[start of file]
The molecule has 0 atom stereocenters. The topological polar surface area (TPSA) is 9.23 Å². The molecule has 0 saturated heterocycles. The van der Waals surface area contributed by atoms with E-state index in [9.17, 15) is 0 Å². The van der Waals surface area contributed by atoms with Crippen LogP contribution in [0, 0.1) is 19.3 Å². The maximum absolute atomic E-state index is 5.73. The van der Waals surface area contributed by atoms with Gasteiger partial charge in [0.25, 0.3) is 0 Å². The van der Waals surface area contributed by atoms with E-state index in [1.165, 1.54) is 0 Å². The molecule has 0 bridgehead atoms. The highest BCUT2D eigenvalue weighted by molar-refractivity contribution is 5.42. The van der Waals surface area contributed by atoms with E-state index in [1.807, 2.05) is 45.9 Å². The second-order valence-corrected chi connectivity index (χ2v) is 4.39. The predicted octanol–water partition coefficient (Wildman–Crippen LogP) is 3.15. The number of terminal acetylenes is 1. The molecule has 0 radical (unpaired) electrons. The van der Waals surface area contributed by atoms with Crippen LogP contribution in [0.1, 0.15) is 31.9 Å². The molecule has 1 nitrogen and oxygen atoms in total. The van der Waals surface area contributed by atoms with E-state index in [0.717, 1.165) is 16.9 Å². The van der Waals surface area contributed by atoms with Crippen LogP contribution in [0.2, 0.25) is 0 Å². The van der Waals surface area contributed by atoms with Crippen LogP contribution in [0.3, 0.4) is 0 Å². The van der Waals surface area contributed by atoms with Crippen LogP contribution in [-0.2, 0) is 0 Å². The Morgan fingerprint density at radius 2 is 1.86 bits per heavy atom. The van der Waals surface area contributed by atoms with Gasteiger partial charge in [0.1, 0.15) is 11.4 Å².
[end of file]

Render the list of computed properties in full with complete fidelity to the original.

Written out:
The molecule has 0 atom stereocenters. The topological polar surface area (TPSA) is 9.23 Å². The molecule has 0 saturated heterocycles. The van der Waals surface area contributed by atoms with E-state index in [9.17, 15) is 0 Å². The van der Waals surface area contributed by atoms with Crippen LogP contribution in [0, 0.1) is 19.3 Å². The maximum absolute atomic E-state index is 5.73. The van der Waals surface area contributed by atoms with Gasteiger partial charge in [0.25, 0.3) is 0 Å². The van der Waals surface area contributed by atoms with E-state index in [1.165, 1.54) is 0 Å². The molecule has 0 bridgehead atoms. The highest BCUT2D eigenvalue weighted by molar-refractivity contribution is 5.42. The van der Waals surface area contributed by atoms with E-state index in [1.807, 2.05) is 45.9 Å². The second-order valence-corrected chi connectivity index (χ2v) is 4.39. The predicted octanol–water partition coefficient (Wildman–Crippen LogP) is 3.15. The number of terminal acetylenes is 1. The molecule has 0 radical (unpaired) electrons. The van der Waals surface area contributed by atoms with Crippen LogP contribution in [0.1, 0.15) is 31.9 Å². The molecule has 1 nitrogen and oxygen atoms in total. The van der Waals surface area contributed by atoms with E-state index in [0.717, 1.165) is 16.9 Å². The van der Waals surface area contributed by atoms with Crippen LogP contribution in [0.2, 0.25) is 0 Å². The van der Waals surface area contributed by atoms with Crippen LogP contribution in [0.3, 0.4) is 0 Å². The van der Waals surface area contributed by atoms with Crippen LogP contribution in [-0.2, 0) is 0 Å². The Morgan fingerprint density at radius 2 is 1.86 bits per heavy atom. The van der Waals surface area contributed by atoms with Gasteiger partial charge in [0.1, 0.15) is 11.4 Å².